prepares to take office in 2004
Movement starts to organize Legislature with picks by new Governor in Baton Rouge
Kathleen Babineaux Blanco became not only the first woman elected Governor of Louisiana but also the first sitting Lt. Governor to move up to the top spot, although many have tried.
Then-Lt. Governors Jimmy Fitzmorris lost in 1979, Bobby Freeman in 1987, Paul Hardy in 1991, and Taddy Aycock in 1972.
The only two Lt. Governors to move directly into the Governor's chair were Earl K. Long in 1938, when Governor Richard Leche was jailed in the Louisiana LSU corruption scandals, and Jimmy Noe in 1935, who succeeded to office when then Governor O.K. Allen died in office just months before the end of his term.
The closest prior finish by a woman in a Louisiana Governor's race was a close third-place finish in 1995 by now U.S. Senator Mary Landrieu, whose brother Mitch Landrieu won election last month as Lt. Governor to succeed Mrs. Blanco.
Mrs. Blanco also broke another trend, being elected as a long-time Democrat on the heels of Republican gubernatorial victories in Mississippi and Kentucky just days earlier, and in other Southern states in recent elections. Her immediate predecessor Mike Foster is a Republican.
Although Republican opponent Bobby Jindal apparently pulled close in the final laps of the race, Lt. Governor Blanco dug in her high heels in the final few days and made it across the finish line first. She used both her track record of accomplishments in the tourist industry as Lt. Governor and the opportunity for the women of Louisiana to help elect one of their own. Their votes helped Blanco to become the first woman Governor of Louisiana pull out a 52-48% winning margin.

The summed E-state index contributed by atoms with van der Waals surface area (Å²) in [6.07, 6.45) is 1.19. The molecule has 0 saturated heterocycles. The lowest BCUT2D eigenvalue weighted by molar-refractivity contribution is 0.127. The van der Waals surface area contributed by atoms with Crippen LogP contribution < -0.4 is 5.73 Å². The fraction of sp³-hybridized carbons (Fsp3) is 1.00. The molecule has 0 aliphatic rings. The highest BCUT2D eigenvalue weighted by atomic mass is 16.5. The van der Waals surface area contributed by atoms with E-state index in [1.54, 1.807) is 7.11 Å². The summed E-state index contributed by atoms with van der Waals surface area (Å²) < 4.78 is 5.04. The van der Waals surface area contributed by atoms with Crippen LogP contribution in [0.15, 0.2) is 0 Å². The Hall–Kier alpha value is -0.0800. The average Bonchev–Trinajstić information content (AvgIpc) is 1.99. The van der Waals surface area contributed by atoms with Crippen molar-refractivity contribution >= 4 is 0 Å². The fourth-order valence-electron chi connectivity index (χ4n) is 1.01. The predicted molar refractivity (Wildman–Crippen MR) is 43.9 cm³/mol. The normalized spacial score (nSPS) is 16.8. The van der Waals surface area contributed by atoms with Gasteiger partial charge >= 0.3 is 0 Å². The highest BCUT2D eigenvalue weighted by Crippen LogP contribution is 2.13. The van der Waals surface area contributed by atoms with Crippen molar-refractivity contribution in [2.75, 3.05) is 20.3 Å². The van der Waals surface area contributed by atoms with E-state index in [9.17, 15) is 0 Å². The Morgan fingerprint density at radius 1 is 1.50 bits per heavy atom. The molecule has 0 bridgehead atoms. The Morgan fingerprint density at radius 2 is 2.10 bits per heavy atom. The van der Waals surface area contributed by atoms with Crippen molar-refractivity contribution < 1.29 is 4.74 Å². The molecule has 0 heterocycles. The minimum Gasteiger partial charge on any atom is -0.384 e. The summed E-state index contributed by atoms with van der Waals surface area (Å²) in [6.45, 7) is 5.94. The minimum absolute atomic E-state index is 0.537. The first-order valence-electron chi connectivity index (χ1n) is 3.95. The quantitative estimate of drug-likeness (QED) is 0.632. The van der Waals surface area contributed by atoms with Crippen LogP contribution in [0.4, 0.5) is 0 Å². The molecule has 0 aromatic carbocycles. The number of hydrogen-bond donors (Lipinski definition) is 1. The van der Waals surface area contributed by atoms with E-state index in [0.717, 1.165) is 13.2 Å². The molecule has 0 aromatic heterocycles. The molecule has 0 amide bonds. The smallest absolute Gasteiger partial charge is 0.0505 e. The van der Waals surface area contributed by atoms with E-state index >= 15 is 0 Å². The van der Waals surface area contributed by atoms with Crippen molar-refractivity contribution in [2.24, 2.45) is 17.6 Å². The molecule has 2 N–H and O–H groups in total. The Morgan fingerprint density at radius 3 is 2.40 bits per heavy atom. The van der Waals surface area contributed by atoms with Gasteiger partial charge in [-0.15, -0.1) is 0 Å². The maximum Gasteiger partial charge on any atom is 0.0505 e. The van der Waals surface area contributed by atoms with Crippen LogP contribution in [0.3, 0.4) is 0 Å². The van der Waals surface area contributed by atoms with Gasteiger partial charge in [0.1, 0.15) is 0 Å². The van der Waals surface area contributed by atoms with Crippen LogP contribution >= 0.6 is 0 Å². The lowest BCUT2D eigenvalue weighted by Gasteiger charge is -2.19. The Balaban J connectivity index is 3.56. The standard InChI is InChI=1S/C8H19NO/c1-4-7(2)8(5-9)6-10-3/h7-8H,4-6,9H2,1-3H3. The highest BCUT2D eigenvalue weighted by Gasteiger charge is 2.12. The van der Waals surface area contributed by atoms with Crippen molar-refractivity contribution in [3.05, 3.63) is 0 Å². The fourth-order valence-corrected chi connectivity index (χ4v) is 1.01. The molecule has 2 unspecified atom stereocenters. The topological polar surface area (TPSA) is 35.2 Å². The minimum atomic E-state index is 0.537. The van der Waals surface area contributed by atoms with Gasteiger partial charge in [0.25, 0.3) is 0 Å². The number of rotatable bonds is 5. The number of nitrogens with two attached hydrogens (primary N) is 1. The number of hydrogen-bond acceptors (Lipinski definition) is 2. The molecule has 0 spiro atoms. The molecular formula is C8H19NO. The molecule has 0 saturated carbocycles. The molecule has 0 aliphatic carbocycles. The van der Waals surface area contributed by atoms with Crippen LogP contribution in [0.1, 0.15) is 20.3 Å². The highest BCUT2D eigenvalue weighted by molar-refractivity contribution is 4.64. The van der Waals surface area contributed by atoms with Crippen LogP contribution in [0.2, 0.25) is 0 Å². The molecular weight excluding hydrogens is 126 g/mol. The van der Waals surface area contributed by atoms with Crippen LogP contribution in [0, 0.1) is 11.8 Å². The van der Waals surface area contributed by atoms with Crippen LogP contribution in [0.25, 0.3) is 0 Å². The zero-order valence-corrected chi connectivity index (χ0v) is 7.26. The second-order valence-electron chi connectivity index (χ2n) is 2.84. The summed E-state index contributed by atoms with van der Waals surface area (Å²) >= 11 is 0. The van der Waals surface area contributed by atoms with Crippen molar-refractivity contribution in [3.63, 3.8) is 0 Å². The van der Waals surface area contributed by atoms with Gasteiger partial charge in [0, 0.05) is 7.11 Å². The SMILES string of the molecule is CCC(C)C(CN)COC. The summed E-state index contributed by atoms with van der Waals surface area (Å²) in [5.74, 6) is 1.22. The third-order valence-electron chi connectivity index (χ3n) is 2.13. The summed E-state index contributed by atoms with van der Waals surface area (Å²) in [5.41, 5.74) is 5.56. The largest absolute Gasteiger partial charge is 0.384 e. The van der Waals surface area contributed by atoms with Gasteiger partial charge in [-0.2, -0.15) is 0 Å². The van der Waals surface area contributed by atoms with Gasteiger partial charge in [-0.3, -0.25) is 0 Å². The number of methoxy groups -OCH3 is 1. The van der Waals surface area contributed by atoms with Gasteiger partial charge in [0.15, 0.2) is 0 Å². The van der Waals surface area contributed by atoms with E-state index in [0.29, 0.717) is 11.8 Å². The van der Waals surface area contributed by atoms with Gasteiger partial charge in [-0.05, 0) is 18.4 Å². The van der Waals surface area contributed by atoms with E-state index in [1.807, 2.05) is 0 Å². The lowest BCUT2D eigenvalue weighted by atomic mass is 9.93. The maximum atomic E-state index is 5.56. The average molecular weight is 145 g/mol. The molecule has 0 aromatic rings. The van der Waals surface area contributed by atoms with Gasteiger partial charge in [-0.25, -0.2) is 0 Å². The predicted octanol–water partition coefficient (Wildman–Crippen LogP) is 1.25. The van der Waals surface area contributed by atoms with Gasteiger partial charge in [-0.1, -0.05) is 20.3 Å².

Her record shows that as Lt. Governor, Blanco has up-graded the state parks all over Louisiana as well as promoting numerous special events around the state in the last eight years. Blanco also presided over a very ambitious yet highly successful "Louisiana Purchase" 200th anniversary statewide celebration event.
She had previously served as a State Representative from Lafayette Parish and then served as Public Service Commissioner from the Acadiana area of Louisiana before being elected Lt. Governor in 1995.
In the just completed Governor's election, Blanco's hometown base did not respond with overwhelming support. However, she ran strong in most of the rural parishes in the Piney Woods.
Throughout the just completed election, Louisiana Legislative leaders had emphasized that the new governor would face a very independent legislature next spring.
In recent days following her election, Governor-elect Blanco has indicated that she would like to see two veteran North Louisiana legislators in key roles. Apparently, State Representative Joe Salter of Many is the Governor's choice for Speaker of the House and longtime State Senator Noble Ellington of Winnsboro appears to be the favorite to succeed Senator John Hainkel as State President.
Reportedly, Republican Senator Hainkel has offered to switch from the Republican party to the Democratic party to retain his Senate President's position.
Jay Chevalier, longtime participant in Louisiana politics since the days of Earl K. Long and close friend of Governor-elect Blanco told the Piney Woods Journal, "I think that everyone underestimated Kathleen Blanco. Throughout her career, she has always performed better than expected. The mistake that Blanco's opponents made in this election was that they underestimated her tenacity, persistency and intellectual ability to understand people and problems," Chevalier stated. "Her past record shows that she was and is a problem solver in her own right. She left each office, that she has been elected to in better shape than when she took office."